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How to Buy

A New York City Apartment

STEP 6: Shopping for the Right Apartment

Buying a co-op apartment from the sponsor will cost a little more -- but it can pay off

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A sponsor co-op apartment is one that is owned by a building's original owner or the corporation responsible converting the building from a rental into a co-op.

The big advantage of a sponsor co-op--and the reason they are so sought-after--is that buyers do not have to be approved by the co-op board. You may even get to bypass the building's normal downpayment and reserve requirements, and be grandfathered in on certain perks held by the sponsor such as rights to a storage unit or to install a washer-dryer.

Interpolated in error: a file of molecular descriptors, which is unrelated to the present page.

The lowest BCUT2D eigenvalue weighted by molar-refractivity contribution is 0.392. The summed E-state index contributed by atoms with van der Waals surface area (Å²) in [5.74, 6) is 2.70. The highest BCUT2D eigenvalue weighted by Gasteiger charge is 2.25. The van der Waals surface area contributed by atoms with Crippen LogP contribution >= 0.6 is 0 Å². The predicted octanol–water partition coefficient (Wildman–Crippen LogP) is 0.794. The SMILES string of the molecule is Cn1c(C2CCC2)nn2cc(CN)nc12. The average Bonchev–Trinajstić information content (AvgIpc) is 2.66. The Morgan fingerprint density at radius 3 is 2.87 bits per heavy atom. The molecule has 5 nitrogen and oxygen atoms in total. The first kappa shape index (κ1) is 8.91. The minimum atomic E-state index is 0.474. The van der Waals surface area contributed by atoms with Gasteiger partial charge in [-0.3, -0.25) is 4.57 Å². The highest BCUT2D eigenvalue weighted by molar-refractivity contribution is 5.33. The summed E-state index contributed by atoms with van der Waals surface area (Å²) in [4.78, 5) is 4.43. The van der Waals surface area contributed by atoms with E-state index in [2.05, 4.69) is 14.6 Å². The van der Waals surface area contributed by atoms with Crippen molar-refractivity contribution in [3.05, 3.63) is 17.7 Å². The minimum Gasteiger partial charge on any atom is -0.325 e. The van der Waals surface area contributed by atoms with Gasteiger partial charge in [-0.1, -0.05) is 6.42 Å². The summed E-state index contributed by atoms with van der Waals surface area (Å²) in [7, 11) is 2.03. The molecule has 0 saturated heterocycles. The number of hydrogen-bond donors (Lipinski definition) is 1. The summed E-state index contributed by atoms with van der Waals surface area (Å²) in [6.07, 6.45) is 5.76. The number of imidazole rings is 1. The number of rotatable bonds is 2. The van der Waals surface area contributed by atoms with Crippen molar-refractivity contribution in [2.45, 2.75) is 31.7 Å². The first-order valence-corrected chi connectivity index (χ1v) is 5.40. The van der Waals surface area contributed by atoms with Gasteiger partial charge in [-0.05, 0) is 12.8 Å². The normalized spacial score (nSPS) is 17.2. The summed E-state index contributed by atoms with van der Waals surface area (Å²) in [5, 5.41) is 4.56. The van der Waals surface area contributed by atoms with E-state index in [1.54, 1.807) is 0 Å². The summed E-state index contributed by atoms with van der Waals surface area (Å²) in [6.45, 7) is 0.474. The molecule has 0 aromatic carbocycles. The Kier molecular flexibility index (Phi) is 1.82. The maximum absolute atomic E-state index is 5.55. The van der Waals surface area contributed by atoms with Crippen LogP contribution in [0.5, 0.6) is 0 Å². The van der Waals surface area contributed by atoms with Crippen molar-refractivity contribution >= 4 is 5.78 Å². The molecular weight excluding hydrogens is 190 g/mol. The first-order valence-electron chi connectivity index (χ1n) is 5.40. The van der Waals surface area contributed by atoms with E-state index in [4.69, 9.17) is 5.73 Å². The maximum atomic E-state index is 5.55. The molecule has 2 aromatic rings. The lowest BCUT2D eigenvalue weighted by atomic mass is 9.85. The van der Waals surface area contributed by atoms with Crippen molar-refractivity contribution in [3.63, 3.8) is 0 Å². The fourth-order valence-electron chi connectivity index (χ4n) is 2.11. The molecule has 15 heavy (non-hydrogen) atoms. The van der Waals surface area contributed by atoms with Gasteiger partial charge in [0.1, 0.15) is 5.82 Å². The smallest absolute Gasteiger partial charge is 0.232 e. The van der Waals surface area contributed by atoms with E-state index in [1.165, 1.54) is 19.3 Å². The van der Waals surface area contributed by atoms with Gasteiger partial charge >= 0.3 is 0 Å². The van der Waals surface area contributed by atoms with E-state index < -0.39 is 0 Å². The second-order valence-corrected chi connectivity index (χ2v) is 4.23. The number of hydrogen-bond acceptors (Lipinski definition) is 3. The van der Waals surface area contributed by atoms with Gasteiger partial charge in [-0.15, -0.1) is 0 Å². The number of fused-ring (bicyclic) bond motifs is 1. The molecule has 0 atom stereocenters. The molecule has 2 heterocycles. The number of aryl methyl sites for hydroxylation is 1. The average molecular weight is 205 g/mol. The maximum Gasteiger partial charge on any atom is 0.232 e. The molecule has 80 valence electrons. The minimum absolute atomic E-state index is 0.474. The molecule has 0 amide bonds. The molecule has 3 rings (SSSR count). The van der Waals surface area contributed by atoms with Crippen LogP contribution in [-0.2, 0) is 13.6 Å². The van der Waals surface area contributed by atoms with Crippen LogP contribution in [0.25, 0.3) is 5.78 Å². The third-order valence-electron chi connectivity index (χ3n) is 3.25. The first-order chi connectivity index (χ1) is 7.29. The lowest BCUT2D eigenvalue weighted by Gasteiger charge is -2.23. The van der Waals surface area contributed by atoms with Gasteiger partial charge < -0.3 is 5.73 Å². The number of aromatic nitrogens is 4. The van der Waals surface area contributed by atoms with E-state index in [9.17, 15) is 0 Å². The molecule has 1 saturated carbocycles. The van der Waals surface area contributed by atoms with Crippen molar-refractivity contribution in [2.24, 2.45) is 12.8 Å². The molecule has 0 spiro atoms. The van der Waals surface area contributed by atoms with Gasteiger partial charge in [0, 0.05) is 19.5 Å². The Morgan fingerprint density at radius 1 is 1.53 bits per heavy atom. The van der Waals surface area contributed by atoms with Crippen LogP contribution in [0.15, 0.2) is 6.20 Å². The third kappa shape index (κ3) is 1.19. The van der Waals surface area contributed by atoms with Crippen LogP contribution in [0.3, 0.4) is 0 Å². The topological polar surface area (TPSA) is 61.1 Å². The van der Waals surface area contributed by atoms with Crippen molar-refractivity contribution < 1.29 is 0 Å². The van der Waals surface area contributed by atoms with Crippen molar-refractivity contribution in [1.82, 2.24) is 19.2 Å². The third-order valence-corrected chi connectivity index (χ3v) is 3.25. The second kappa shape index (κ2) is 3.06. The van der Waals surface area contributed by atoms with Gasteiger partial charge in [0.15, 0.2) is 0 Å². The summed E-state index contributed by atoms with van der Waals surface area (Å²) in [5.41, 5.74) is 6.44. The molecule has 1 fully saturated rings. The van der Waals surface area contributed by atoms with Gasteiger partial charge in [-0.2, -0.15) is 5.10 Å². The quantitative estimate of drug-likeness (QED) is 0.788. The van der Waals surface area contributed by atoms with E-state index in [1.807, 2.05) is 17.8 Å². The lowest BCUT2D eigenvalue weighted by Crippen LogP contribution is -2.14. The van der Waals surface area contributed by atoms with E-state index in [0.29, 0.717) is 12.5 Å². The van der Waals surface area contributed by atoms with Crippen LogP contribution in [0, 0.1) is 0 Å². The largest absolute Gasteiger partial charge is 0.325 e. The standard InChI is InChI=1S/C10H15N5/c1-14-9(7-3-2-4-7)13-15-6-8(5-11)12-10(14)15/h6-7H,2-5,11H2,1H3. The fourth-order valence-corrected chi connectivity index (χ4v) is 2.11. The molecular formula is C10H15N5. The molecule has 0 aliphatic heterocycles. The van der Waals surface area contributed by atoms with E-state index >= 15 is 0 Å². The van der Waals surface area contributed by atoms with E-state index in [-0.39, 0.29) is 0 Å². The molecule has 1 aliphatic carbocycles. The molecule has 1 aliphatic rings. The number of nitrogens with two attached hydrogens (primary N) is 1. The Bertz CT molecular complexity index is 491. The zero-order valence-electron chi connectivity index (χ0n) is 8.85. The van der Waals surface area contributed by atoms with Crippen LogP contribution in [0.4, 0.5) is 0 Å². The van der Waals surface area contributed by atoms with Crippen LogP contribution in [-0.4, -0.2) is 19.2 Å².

Sponsor apartments tend to cost about 5-10% more than comparable non-sponsor units, but for many people who might not be approved by a co-op board (such as freelancers, foreign citizens, and the unemployed or retired) the alternative is buying a condo, which is much more expensive on average than a co-op.

Closing costs are higher for sponsor units, as transfer taxes (1.825% of purchase price for properties over $500,000, and 1.425% for properties under $500,000) are paid by buyers. Also beware of the "sponsor renovation" -- often a low-cost quickie renovation meant to spur a quick, high sale and emphasizing surface appeal over quality and longevity.